Enrollment is happening NOW!

Your child should have brought home enrollment forms for our childhood hearing loss study. If you turned them in to the school, great! If you haven’t, please do so ASAP. If you’ve lost the forms, that’s OK. Your school secretary can make a copy for your child(ren).

Thank you, parents and students, for making our research possible and helping us to improve hearing health care in the Norton Sound region.

Form Insert.jpg


Hearing Norton Sound approved for $1.9 million research funding award to reduce childhood hearing loss in rural Alaska communities

Project selected for funding by the Patient-Centered Outcomes Research Institute (PCORI)

A joint research team from the Norton Sound Health Corporation (NSHC), and Johns Hopkins and Duke Universities has begun a three-year study aiming to improve the school hearing screening and referral process to reduce childhood hearing loss in rural Alaska. The research approved for a $1.9 million funding award by the Patient-Centered Outcomes Research Institute (PCORI) will begin holding focus groups and community meetings this summer in the first phase of the project.

“This project was selected for PCORI funding not only for its scientific merit and commitment to engaging patients and other stakeholders, but also for its potential to fill an important gap in our health knowledge and give people information to help them weigh the effectiveness of their care options,” said PCORI Executive Director Joe Selby, MD, MPH. “We look forward to following the study’s progress and working with NSHC to share the results.”

Hearing Norton Sound was selected for PCORI funding through a highly competitive review process in which patients, clinicians, and other stakeholders joined clinical scientists to evaluate the proposals. Applications were assessed for scientific merit, how well they will engage patients and other stakeholders, and their methodological rigor among other criteria.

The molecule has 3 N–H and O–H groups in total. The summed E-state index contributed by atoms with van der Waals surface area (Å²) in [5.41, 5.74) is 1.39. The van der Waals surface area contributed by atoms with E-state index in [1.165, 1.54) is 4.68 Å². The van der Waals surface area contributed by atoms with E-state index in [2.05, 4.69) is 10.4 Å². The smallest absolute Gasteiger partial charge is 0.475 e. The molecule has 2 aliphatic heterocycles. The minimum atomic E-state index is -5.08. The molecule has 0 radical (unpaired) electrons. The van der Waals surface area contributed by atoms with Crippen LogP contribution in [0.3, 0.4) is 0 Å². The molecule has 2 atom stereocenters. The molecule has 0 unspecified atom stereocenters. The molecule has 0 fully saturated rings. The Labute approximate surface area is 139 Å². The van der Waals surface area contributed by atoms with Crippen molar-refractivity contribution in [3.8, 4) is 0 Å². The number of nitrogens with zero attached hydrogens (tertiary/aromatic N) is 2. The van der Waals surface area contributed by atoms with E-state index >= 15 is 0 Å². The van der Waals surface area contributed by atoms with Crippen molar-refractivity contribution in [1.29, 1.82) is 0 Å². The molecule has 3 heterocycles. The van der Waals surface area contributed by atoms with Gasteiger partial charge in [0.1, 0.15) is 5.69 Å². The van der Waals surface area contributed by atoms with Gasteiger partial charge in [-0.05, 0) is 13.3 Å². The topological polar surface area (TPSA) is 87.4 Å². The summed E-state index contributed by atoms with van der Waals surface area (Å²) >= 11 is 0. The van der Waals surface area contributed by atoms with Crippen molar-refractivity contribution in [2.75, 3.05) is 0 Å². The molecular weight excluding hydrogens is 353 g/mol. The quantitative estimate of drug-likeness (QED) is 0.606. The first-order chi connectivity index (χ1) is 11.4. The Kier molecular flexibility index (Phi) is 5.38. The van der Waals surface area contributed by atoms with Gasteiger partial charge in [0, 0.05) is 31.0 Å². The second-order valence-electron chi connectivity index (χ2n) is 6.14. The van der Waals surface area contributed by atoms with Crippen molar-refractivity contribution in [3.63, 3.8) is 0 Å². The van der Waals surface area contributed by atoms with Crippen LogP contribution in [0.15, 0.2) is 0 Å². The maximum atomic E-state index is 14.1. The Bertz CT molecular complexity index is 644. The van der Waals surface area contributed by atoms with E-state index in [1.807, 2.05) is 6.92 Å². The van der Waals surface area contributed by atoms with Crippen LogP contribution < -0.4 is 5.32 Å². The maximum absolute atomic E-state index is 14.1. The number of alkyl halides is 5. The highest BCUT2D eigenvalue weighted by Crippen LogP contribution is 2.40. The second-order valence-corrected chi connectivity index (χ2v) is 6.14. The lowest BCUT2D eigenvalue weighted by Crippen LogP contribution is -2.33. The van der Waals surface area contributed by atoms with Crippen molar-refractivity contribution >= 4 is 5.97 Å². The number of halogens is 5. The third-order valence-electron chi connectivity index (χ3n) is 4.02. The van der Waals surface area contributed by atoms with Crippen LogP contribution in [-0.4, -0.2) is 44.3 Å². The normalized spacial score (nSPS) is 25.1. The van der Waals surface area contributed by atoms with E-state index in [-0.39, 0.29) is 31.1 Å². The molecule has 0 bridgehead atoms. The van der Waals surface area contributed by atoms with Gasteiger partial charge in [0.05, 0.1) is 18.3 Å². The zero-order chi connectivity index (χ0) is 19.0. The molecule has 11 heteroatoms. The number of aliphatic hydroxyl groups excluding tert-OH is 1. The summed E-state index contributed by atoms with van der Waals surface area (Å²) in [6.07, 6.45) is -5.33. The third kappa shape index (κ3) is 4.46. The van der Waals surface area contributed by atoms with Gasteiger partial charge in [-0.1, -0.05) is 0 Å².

“We have a fantastic team, ready to work directly with educators, parents, patients, health aides and community members in the Norton Sound region,” Lead Audiology Stakeholder and Co-Principal Investigator Samantha Kleindienst said. “Success of the project is in direct line with gaining experiential knowledge of the patients and those providing care. We look forward to partnerships with individuals throughout the region to reduce childhood hearing loss by improving the school screening and referral process.”

“This research would not be possible without the funding award from PCORI,” Kleindienst said. “We are grateful for their support to begin work that aims to improve the lives of individuals throughout rural Alaska.”

PCORI is an independent, nonprofit organization authorized by Congress in 2010. Its mission is to fund research that will provide patients, their caregivers, and clinicians with the evidence-based information needed to make better-informed healthcare decisions. For more information about PCORI’s funding, visit www.pcori.org. http://www.pcori.org/funding/opportunities